Perimeter assessment is a key element in executing an effective security model for nuclear power facilities. Many facilities now use blast and ballistic resistant guard booths and guard stations at a facility’s perimeter, which must not only stop attacks but deter them. Guard booths frequently defend facilities that are critical to life, environment and the economy, so they must offer critical survival advantages against serious attacks.
Los Angeles, CA. – February 8, 2011 – The critical advantage that improved security measures offer when protecting our nation’s nuclear power, chemical and utility facilities is understood by prefab guard-booth builder B.I.G. Enterprises (www.bigbooth.com). With increased awareness surrounding the ecological and economic impact an attack could have on our country, safeguarding critical infrastructure is a requirement. B.I.G. has just announced the installation of their 50th survivability guard booth specifically designed for the nuclear power industry—this one in the Western U.S.
With over 15,000 chemical facilities, 104 operating nuclear reactors and hundreds more utility facilities, it is necessary to tailor security to the variety of hazards at each facility. In 2003, the Nuclear Regulatory Commission (NRC) developed mandates regarding enhanced security at nuclear power plants. Primary among them were changes to the security perimeter and the screening of employees, vendors, and visitors as they accessed the site.
In 2005 the Bush Administration endorsed requirements for heightened security at chemical plants, because homeland defense experts considered them highly vulnerable to catastrophic terrorist attack. Necessary measures include screening and controlling access to the facility by screening or inspecting individuals and vehicles as they enter the facility.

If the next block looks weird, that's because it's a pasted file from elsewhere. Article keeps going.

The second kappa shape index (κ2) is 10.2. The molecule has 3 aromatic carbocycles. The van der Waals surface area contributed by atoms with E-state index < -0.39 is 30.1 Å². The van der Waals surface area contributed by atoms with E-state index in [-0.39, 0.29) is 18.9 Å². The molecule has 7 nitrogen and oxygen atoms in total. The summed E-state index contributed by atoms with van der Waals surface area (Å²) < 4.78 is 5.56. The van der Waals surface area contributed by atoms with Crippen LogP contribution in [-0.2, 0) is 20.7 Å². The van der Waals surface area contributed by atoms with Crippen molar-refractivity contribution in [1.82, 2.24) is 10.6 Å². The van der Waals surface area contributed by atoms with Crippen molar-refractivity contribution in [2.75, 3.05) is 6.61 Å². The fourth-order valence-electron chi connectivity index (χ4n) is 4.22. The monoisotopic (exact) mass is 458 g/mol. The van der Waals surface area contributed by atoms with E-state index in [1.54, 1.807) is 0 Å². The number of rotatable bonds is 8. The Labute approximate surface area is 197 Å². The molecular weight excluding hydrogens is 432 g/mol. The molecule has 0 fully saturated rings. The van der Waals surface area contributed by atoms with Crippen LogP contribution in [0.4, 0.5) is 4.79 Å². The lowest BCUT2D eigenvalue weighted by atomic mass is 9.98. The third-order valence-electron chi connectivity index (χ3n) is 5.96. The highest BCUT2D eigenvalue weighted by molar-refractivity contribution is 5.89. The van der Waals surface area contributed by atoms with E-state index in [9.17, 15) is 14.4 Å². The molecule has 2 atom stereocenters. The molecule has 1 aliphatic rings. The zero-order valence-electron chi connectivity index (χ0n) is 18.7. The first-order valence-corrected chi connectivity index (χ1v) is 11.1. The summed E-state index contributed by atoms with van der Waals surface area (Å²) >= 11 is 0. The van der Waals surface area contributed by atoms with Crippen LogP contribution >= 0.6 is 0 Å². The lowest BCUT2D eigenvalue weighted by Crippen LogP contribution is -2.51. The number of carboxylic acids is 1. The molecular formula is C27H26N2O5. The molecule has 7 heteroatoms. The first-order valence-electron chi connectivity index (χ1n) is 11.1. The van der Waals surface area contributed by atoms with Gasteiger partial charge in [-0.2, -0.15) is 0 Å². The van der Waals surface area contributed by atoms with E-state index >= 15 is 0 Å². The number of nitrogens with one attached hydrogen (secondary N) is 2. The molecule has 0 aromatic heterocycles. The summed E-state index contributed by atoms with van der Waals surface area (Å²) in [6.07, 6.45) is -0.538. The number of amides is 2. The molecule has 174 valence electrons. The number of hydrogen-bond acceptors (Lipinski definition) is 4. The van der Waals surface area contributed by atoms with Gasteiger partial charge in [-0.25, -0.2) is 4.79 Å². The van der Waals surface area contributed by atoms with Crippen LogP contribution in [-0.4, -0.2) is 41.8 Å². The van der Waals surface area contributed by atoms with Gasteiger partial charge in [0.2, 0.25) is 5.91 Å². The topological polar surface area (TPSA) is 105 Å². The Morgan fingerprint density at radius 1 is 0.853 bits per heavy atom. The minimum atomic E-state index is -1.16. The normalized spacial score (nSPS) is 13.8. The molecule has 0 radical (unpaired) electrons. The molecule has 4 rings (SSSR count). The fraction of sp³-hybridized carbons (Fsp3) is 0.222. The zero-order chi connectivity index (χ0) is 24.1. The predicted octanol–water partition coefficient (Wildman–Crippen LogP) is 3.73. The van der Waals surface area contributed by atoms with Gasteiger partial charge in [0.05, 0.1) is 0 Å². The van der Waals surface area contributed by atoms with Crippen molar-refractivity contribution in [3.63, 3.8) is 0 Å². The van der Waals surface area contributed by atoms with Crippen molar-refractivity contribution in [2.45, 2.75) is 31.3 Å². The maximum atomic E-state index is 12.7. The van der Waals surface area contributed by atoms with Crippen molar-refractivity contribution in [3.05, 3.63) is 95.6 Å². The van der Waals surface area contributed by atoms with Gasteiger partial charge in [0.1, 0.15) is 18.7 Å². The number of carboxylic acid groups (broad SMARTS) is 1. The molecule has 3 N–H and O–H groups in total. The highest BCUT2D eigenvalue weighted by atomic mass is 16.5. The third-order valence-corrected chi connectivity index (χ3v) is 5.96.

Recognized as an essential aspect in securing all nuclear power, chemical and utility facilities, perimeter security assessment and infrastructure is a key element in executing an effective security model. That is why many facilities recognize their vulnerabilities and licensed security-contracting firms have arisen. One such firm is Nuclear Security Services Corporation out of Chicago who recently chose B.I.G. Enterprises to provide guard shelters for specific nuclear power plants it serves.
Customers do business with Nuclear Security Services Corporation (NSSC) because of their experience designing security solutions that are currently protecting over $125 billion in U.S. critical infrastructure. NSSC has advised numerous facilities on their mission critical security solutions.
NSSC’s Tim Collins offered the following advice for securing a high-risk facility: “Security decision-makers need to consider such factors as mission critical survivability. The purpose of the guard booth is to give an advantage to one’s officers. Inside this guard booth, armed responders need the ability to interdict—to respond to very high threat levels with a high probability of survival. Guard booths are frequently defending facilities that are critical to life, environment and/or the economy. So, creating the advantage is critical.” Because guard booths play such a vital role, many are now Blast and Ballistic Resistant Enclosures.
As George Washington once stated, “There is nothing so likely to produce peace as to be well prepared to meet the enemy.” When identifying the survivability advantage within a security infrastructure, perimeter security experts at B.I.G. and NSSC have joined together to prepare facility perimeters that not only stop an attack, but deter it as well.